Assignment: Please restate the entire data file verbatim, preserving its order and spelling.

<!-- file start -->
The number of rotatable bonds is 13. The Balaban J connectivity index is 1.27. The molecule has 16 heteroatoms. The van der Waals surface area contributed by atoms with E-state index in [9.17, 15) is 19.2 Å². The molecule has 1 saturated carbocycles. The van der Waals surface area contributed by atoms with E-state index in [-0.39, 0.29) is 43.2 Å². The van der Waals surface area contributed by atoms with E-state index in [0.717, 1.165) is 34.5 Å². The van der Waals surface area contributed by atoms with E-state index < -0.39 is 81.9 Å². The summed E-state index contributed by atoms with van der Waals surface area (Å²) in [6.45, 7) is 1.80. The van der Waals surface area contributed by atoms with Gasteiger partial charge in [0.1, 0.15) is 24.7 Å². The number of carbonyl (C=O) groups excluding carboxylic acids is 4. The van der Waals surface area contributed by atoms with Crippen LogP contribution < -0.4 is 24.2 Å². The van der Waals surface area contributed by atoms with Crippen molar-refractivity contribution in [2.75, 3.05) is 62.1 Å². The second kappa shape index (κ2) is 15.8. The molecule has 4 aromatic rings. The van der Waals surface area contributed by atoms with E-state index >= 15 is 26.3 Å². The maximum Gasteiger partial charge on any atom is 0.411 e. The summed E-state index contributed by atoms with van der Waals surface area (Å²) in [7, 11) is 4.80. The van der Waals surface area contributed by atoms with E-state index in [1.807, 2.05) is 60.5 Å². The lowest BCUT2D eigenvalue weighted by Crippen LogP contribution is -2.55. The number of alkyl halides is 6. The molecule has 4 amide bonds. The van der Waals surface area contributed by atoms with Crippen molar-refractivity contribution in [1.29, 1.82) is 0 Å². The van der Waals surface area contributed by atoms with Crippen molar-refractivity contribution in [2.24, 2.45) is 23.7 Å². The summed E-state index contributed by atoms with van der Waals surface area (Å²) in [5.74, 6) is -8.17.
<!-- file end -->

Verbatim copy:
The number of rotatable bonds is 13. The Balaban J connectivity index is 1.27. The molecule has 16 heteroatoms. The van der Waals surface area contributed by atoms with E-state index in [9.17, 15) is 19.2 Å². The molecule has 1 saturated carbocycles. The van der Waals surface area contributed by atoms with E-state index in [-0.39, 0.29) is 43.2 Å². The van der Waals surface area contributed by atoms with E-state index in [0.717, 1.165) is 34.5 Å². The van der Waals surface area contributed by atoms with E-state index < -0.39 is 81.9 Å². The summed E-state index contributed by atoms with van der Waals surface area (Å²) in [6.45, 7) is 1.80. The van der Waals surface area contributed by atoms with Gasteiger partial charge in [0.1, 0.15) is 24.7 Å². The number of carbonyl (C=O) groups excluding carboxylic acids is 4. The van der Waals surface area contributed by atoms with Crippen LogP contribution < -0.4 is 24.2 Å². The van der Waals surface area contributed by atoms with Crippen molar-refractivity contribution in [2.75, 3.05) is 62.1 Å². The second kappa shape index (κ2) is 15.8. The molecule has 4 aromatic rings. The van der Waals surface area contributed by atoms with E-state index >= 15 is 26.3 Å². The maximum Gasteiger partial charge on any atom is 0.411 e. The summed E-state index contributed by atoms with van der Waals surface area (Å²) in [7, 11) is 4.80. The van der Waals surface area contributed by atoms with E-state index in [1.807, 2.05) is 60.5 Å². The lowest BCUT2D eigenvalue weighted by Crippen LogP contribution is -2.55. The number of alkyl halides is 6. The molecule has 4 amide bonds. The van der Waals surface area contributed by atoms with Crippen molar-refractivity contribution in [1.29, 1.82) is 0 Å². The van der Waals surface area contributed by atoms with Crippen molar-refractivity contribution in [2.24, 2.45) is 23.7 Å². The summed E-state index contributed by atoms with van der Waals surface area (Å²) in [5.74, 6) is -8.17.